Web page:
Regarding shutting down the websites, doing so actually makes it more difficult for customers to distinguish between a business that provides a completely legitimate therapeutic services, and another business that probably doesn’t (and perhaps a few that discreetly fall in between if we are being honest).
That means for companies like mine, we do occasionally have to field some questions from people who are obviously testing the waters to see what we might reveal or hint to them about what may or may not happen for them of a sexual nature. We have to act out this charade with people who are barking up the wrong tree. We are already seeing more of these types of calls as those who used to use those classifieds websites are now trying to find alternatives in all the wrong places.
The other thing is that if websites like Backpage or Craigslist stop offering a forum for these other types of “providers” then it only forces them to try to blend in more with the legitimate community of massage therapists. To me this is not helpful at all. It only further blurs the lines between the professionals on the non-professionals.
Just when I thought I had heard that dumb joke about whether or not my company does happy endings for the last time, we’ve got the potential for things to swing back around the other direction!
Or what could be worse for some of these providers or sex workers is forcing them out onto the streets or into less organized and potentially more dangerous situations in order for them to continue to try to earn their living doing what they do. They don’t call it the oldest profession on the world for nothing. It has always been here and it always will – let’s not kid ourselves and make the situation worse and less safe for everyone concerned!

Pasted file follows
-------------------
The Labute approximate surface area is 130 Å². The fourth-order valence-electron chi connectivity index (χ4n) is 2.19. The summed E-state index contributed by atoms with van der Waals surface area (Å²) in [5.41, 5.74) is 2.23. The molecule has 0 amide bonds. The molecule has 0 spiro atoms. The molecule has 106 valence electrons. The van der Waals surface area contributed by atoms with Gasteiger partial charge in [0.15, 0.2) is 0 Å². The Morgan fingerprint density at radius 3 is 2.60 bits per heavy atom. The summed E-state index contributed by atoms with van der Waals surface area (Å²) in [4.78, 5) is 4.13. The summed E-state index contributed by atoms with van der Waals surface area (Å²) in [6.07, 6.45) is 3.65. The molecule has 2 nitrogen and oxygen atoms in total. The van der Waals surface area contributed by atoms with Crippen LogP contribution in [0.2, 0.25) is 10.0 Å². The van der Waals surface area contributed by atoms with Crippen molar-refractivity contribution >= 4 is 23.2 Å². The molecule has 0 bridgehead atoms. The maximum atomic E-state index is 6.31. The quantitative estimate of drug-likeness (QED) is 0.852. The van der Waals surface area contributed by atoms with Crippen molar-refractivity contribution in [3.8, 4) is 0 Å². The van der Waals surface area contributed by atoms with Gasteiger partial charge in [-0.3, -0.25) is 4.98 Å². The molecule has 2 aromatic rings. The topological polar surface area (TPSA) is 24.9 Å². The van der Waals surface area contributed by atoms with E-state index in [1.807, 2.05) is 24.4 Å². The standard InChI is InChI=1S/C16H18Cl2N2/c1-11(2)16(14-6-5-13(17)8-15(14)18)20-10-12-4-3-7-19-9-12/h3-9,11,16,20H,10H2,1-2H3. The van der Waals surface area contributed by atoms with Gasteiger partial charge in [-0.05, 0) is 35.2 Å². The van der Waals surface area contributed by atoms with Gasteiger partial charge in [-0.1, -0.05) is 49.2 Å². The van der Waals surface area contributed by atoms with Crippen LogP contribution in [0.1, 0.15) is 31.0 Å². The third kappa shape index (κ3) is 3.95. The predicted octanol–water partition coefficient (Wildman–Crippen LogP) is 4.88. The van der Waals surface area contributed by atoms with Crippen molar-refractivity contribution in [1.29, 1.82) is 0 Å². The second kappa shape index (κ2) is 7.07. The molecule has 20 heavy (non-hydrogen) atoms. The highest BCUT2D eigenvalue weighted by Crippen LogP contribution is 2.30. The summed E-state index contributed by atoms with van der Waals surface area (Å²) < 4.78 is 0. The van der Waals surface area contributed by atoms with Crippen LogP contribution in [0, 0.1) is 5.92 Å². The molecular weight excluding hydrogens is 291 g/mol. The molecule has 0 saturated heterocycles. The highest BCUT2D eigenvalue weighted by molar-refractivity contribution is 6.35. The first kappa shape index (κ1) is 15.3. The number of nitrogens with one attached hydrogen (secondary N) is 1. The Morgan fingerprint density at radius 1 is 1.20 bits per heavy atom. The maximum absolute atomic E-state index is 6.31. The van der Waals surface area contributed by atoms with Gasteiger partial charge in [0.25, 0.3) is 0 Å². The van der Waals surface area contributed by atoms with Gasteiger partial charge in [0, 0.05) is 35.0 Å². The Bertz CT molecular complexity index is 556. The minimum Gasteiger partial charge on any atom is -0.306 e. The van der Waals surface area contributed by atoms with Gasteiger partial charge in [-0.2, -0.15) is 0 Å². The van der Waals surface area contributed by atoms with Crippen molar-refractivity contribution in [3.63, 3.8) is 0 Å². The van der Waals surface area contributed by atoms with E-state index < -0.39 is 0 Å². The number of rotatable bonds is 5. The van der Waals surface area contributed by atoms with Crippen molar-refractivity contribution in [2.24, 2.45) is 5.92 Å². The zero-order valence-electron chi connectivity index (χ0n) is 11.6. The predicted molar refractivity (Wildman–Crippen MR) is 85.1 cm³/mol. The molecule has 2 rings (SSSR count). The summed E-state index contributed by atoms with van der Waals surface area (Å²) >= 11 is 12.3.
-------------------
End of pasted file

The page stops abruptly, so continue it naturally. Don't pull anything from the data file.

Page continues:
As I alluded to earlier, some legitimate massage therapists now have fewer places to advertise their services, because they are being lumped together with bad actors. This is hardly the first time massage therapists have paid a price for others engaging in illegal activities. For example, Florida became the only state in the country to ban massage therapists from providing therapy through insurance to those injured in car accidents. Why? Because some criminals were using massage licenses as a tool to commit insurance fraud. Many therapists paid a heavy price as their livelihood was taken away (and many injury victims are still not able to get doctor prescribed treatments covered by their insurance).
The practical approach to the sexual vs. non-sexual massage issue
When it comes to the therapeutic vs. sexual massage issue, what would be the most helpful from my point view would be to allow our different services to clearly distinguish themselves without fear of being criminalized. If we didn’t have to worry about enforcing anti-prostitution laws, we could have separate and distinct categories on these classified websites, without fear of the FBI shutting them down. Further, brick and mortar massage business could do likewise – making it more apparent without the head scratching as to what type of service one could expect to receive there without playing games and bothering people who want nothing to do with what they are looking for.
In conclusion, by going after victimless crimes, federal law enforcement is probably creating more risky and dangerous conditions for sex workers while creating a ripple effect of other problems that also negatively impact legitimate massage therapy businesses.
Ironically, the best way for the legitimate massage industry to shake off the red (light) cloud of suspicion, caused in part by those advertising on places like Backpage.com, would be to forward the idea that sexual massage services be legitimized, properly categorized and made clearly separate and distinct from those like me and most massage therapists who never want to hear that “happy ending” joke again.
Dan Melmed, LMT
Owner & Founder, Body Well